GST Council okays single return a month; differences emerge on sugar cess
Two groups of ministers (GoMs) will deliberate further on these matters and submit their reports in a fortnight
The GST Council on Friday approved a simplified return filing framework that would require a taxpayer to file only one return every month against three at present. The Council has set a period of six months for the transition to take place.
However, there was no consensus on the proposal to levy Rs 3-a-kg sugar cess, and on incentives to promote digitisation. The former evoked sharp protests from Kerala, West Bengal, and Andhra Pradesh in the three-hour meeting via video conferencing, chaired by Union Finance Minister Arun Jaitley. There was also no consensus on reducing the GST rate on ethanol, currently taxed at 18 per cent.
Two groups of ministers (GoMs) will deliberate further on these matters and submit their reports in a fortnight. Kerala Finance Minister Thomas Isaac, one of the vocal critics of the sugar cess, is part of the panel headed by his Assam counterpart Hemant Biswa Sarma. The other GoM, on digitisation, will be headed by Bihar’s deputy chief minister, Sushil Modi.
“Transition to the new filing framework will take place in three stages in six months,” Union Finance Secretary Hasmukh Adhia said after the meeting.Earlier, the GSTR-2 buyer return form and GSTR-3 input-output return form had been suspended. GSTR-1, the seller return, and GSTR-3B, the summary input-output return, were to continue till June 30. Now, says Adhia, GSTR-3B and GSTR-1 will continue till the single return replaces these in about six months. The new system will be rolled out in the second stage. In that, provisional credit will be allowed to a buyer under the GST for six months, based on his own calculations, even if the seller does not upload the deal invoices.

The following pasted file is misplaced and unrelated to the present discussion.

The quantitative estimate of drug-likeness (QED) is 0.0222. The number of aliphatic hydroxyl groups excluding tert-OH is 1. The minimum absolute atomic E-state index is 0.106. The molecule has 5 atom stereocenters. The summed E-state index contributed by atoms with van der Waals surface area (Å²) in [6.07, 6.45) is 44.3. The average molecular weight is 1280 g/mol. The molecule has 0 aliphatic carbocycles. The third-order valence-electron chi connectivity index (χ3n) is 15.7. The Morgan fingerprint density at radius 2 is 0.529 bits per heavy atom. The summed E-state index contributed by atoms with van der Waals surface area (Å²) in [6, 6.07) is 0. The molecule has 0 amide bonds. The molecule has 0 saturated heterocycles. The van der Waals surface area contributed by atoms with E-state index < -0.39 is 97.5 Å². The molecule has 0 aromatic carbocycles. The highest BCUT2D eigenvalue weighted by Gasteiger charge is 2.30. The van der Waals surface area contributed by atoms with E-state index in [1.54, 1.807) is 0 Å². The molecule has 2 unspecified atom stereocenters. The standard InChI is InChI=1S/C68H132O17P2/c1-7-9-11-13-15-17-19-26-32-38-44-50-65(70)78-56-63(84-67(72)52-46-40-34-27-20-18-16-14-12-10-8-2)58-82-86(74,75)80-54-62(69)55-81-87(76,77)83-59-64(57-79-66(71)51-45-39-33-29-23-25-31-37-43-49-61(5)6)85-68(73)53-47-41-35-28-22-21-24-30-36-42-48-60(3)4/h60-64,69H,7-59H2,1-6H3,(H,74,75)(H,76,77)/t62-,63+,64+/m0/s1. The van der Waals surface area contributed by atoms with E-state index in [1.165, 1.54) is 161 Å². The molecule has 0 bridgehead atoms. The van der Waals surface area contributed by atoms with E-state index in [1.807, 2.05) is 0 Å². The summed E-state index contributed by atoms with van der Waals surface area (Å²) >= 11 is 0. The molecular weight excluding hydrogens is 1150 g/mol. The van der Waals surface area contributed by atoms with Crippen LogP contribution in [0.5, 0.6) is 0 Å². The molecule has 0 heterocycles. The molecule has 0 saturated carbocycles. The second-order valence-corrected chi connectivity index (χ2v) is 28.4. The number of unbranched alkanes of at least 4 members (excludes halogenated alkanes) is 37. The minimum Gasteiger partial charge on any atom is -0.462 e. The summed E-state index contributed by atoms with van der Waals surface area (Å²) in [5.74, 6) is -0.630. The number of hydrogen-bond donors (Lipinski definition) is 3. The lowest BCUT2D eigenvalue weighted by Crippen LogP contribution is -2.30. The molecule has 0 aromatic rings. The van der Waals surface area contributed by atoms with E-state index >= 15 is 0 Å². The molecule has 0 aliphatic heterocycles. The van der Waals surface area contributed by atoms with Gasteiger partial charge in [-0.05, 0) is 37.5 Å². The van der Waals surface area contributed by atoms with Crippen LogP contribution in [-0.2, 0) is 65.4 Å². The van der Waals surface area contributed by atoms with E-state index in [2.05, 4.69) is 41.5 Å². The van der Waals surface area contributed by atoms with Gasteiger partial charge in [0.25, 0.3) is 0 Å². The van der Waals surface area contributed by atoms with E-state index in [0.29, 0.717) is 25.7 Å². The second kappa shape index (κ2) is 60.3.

In the third stage, after the system is deemed to have stabilised, no provisional input tax credit will be allowed for buyers. Input tax credit will be made available only when the seller uploads the invoice. However, liability to pay the tax will be on the seller. “If the seller does not pay the tax, the government will recover it from the seller,” said Adhia. If this cannot be done, effort will be made to recover the tax from the buyer, under the law. Those having no transactions and those under the composition scheme will be filing quarterly returns.
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Archit Gupta, chief executive at income tax portal ClearTax, said with this staggered approach, transition to an automatic credit claim regime should be smooth. Pratik Jain, partner at consultants PwC India, said the consensus was for a ‘fusion model’ wherein a single monthly return needed to be presented but credit to businesses would be limited to the extent of invoices uploaded by vendors. “This means invoice matching continues but needs to be done by buyers offline,” he explained.